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The Witchcraft Series Maqlû

The Witchcraft Series Maqlû

Tzvi Abusch
https://www.jstor.org/stable/j.ctt14bs6b9
  • Book Info
    The Witchcraft Series Maqlû
    Book Description:

    A new reconstruction and translation of the Maqlû text

    The Akkadian series Maqlû, "Burning," is one of the most significant and interesting magical texts from the Ancient Near East. The incantations and accompanying rituals are directed against witches and witchcraft and ctually represent a single complex ceremony. The ceremony was performed during a single night and into the following morning at the end of the month Abu (July/August), a time when spirits were thought to move back and forth between the netherworld and the world of the living.

    Features:

    English translation of approximately 100 incantations and ritualsAnnotated transcriptionIntroduction places the series in historical context and shows how it is a product of a complex literary and ceremonial development.

    eISBN: 978-1-62837-085-0
    Subjects: History, Language & Literature, Sociology

Table of Contents

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  1. Table of Contents
    (pp. vii-viii)
  2. SERIES EDITOR’S FOREWORD
    (pp. ix-x)
    Theodore J. Lewis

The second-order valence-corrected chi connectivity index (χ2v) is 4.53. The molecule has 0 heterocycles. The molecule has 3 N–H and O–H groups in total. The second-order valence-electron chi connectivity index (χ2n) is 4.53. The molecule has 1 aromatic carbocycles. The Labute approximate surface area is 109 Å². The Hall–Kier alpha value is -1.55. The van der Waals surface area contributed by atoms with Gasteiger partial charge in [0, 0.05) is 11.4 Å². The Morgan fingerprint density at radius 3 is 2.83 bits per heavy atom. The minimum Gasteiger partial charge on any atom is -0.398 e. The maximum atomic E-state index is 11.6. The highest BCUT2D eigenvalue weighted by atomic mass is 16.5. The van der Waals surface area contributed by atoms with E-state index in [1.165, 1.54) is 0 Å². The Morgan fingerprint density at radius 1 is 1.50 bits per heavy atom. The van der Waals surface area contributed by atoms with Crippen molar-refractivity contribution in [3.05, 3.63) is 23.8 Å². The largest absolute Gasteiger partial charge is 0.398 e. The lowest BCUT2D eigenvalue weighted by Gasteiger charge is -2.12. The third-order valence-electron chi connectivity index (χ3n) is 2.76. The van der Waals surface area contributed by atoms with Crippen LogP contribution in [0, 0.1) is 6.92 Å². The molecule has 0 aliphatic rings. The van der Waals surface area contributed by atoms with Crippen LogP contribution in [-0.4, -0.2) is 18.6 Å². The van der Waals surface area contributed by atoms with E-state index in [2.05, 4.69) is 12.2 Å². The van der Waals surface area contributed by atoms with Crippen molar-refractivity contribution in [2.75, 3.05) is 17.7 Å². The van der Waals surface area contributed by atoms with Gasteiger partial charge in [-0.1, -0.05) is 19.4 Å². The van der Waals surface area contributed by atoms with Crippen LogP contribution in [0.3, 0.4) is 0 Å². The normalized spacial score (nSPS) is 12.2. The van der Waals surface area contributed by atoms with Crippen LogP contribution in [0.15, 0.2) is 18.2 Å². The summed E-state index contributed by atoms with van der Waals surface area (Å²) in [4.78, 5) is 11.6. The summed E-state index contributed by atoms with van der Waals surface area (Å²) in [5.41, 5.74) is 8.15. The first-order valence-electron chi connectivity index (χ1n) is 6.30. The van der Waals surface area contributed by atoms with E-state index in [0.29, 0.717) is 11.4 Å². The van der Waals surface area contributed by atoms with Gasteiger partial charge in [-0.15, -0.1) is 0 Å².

Writings from the Ancient World is designed to provide up-to-date, readable English translations of writings recovered from the ancient Near East.

    The series is intended to serve the interests of general readers, students, and educators who wish to explore the ancient Near Eastern roots of Western civilization or to compare these earliest written expressions of human thought and activity with writings from other parts of the world. It should also be useful to scholars in the humanities or social sciences who need clear, reliable translations of ancient Near Eastern materials for comparative purposes. Specialists in particular areas of the ancient...

  3. ABBREVIATIONS
    (pp. xiii-xiv)
  4. INTRODUCTION
    (pp. 1-42)

    This volume presents a transcription and translation of Maqlû, “Burning,” the longest and most important magical ritual against witchcraft from ancient Mesopotamia. I should preface my presentation of this Akkadian composition and ceremony with a few words of introduction about Mesopotamian magic and witchcraft and about the ancient literature that centers upon such concerns.

    It is particularly important to start out with definitions, especially here in an SBL WAW volume, because magic and witchcraft are treated some what differently in Mesopotamia and in biblical literature. I understand as magical those Mesopotamian rites that address the human needs, crises, and desires,...

  5. Maqlû Ritual Tablet
    (pp. 150-168)